I stumbled upon the Alki neighborhood of Seattle purely by accident, which made my exploration of it even more of a delight. I was meeting a friend for breakfast at Endolyne Joe’s. Several people had recommended this place to me, but I had never had reason to be in that part of town before.
According to its website, Endolyne Joe’s is “named after a ne’er do well conductor of old trolley no. 2, who had an eye for a well-turned leg and an insatiable thirst for a good time.” (I’m assuming they are referring to Joe, not the trolley, here.)
I do love a good irreverent eating establishment. And this one was quite good indeed. The food was great (I had a huge breakfast burrito), but the atmosphere was even better. It seems they redecorate the entire interior periodically. The whole staff gets involved. That must be fun. Right now its theme is Chicago. The next one will be Cuba. And if I could have figured out how to bundle one of their gorgeous chunky wooden tables into the back of my van without being noticed, the really nice waitress would be standing in the middle of an empty floor scratching her head right now.
Once the waitress discovered that we were new to the area, she gave us a bunch of sightseeing tips, and that came in handy because we had some time to kill and hadn’t thought about sightseeing. We wound up driving along the water’s edge, and were treated to some spectacular views.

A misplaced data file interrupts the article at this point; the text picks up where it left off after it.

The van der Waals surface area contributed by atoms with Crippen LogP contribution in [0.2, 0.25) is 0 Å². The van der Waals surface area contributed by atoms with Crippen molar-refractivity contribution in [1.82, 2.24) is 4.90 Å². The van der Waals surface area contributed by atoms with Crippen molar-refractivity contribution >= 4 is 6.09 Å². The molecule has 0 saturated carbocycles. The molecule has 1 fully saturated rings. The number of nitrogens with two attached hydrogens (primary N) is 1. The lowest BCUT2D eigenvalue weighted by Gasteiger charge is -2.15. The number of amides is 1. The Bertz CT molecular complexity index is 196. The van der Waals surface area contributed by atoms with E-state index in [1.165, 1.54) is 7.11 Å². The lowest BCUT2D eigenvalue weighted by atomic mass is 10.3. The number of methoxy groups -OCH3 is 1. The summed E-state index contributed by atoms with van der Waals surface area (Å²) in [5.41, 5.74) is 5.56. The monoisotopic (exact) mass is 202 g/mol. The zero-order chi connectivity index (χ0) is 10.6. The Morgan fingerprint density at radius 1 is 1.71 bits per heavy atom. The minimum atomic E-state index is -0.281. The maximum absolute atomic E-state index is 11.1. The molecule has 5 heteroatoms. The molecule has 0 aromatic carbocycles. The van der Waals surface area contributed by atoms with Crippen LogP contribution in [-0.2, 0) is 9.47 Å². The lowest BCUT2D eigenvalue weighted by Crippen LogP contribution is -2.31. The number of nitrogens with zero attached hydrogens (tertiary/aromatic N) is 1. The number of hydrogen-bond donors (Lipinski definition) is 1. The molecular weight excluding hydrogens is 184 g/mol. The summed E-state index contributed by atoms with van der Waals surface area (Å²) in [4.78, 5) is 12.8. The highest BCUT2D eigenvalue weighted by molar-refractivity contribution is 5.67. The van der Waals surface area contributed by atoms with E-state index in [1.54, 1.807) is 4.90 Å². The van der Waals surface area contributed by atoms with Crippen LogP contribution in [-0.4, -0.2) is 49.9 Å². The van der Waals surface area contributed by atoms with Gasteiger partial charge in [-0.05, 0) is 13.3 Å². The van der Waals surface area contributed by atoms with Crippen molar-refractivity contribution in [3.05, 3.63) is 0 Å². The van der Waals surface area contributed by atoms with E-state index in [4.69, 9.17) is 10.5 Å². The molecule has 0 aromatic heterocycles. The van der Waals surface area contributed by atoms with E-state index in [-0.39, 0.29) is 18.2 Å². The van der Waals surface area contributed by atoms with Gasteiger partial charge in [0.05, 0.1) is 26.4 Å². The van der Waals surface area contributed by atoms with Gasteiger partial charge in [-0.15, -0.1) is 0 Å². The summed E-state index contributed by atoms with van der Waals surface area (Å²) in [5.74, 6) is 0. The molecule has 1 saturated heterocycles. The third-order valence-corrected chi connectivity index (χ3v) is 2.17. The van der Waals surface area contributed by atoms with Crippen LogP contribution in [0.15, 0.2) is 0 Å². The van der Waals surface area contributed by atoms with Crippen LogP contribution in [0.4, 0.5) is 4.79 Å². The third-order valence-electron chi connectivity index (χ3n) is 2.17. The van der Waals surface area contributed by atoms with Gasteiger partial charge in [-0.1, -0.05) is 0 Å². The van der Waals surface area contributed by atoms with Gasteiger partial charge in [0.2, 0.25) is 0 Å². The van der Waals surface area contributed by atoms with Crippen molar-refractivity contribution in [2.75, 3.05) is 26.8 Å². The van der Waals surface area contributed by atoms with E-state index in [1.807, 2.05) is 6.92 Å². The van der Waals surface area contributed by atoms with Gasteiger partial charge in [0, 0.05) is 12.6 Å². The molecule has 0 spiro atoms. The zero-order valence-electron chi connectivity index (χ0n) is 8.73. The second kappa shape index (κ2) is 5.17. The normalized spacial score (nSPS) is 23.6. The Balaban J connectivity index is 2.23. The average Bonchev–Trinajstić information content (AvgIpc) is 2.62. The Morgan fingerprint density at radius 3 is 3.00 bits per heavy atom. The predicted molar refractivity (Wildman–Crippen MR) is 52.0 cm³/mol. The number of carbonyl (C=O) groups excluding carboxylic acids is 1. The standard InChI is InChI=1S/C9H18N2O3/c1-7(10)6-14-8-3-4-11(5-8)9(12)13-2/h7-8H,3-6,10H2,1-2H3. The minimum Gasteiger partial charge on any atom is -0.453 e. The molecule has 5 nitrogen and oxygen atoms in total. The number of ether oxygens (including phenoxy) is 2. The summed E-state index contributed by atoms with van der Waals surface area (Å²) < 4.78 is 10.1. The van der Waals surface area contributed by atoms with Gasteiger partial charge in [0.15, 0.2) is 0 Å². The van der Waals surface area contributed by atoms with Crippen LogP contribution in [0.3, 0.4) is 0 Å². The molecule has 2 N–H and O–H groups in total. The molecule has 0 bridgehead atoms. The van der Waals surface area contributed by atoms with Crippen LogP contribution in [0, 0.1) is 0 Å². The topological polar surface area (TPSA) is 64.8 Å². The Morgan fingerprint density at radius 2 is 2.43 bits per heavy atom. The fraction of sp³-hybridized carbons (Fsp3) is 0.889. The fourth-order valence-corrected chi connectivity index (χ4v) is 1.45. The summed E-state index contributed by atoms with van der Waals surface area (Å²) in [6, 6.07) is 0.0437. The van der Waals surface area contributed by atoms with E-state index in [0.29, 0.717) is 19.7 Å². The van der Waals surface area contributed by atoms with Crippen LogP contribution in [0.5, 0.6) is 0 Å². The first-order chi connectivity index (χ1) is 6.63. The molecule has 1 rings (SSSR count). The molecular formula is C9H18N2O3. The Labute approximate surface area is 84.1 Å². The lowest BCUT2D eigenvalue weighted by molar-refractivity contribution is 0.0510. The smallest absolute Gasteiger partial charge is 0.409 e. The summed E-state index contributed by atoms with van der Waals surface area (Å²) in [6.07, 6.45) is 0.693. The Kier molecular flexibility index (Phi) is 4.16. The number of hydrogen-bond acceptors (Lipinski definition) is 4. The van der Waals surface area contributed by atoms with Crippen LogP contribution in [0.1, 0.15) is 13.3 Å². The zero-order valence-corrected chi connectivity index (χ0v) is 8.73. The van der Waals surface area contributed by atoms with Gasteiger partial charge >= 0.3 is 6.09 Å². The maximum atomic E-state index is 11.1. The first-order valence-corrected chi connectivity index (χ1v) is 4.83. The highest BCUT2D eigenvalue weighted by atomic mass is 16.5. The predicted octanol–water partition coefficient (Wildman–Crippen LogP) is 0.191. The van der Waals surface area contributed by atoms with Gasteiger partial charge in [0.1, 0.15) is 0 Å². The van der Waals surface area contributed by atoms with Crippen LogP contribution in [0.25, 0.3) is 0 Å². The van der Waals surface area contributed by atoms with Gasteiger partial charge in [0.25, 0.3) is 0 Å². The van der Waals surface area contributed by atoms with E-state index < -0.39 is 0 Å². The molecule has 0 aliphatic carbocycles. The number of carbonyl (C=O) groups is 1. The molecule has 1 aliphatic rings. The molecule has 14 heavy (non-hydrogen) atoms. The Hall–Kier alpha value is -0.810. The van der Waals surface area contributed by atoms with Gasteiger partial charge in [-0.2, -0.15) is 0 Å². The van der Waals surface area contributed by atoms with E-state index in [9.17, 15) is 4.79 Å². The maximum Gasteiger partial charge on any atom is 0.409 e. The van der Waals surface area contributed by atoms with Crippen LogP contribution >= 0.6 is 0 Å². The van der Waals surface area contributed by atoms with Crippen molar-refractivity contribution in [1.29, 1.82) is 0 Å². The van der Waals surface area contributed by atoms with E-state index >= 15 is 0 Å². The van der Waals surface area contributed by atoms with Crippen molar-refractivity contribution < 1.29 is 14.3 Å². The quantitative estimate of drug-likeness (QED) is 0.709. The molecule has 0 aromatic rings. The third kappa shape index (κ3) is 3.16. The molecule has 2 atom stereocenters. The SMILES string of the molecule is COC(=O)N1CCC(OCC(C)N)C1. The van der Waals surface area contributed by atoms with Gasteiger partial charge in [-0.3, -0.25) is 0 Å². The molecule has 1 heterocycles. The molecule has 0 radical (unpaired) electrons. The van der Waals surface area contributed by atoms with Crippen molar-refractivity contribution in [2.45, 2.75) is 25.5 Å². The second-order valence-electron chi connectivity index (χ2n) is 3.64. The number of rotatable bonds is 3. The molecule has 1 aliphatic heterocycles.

Alki Point juts out into the Puget Sound, and you can look across the water to Blake Island. You also get to watch the ferries come and go. It’s quite breathtaking. There are a few parks, and even a lighthouse. The neighborhood reminds me of a sleepy Florida beach town, only with hills, and is full of arts and crafts bungalows, which, unfortunately, are so far out of my price range as to be not even worth contemplating.
I’ve no doubt the area is crowded in the summertime, as it is the site of many musical events. As we were soon to find out, this area is also known as the birthplace of Seattle (complete with monument), as this is where the first white settlement was located. I wonder what the local Native Americans think of that.
I love the fact that there is so much more of Seattle to explore! I look forward to finding more of these neighborhood gems as time goes on.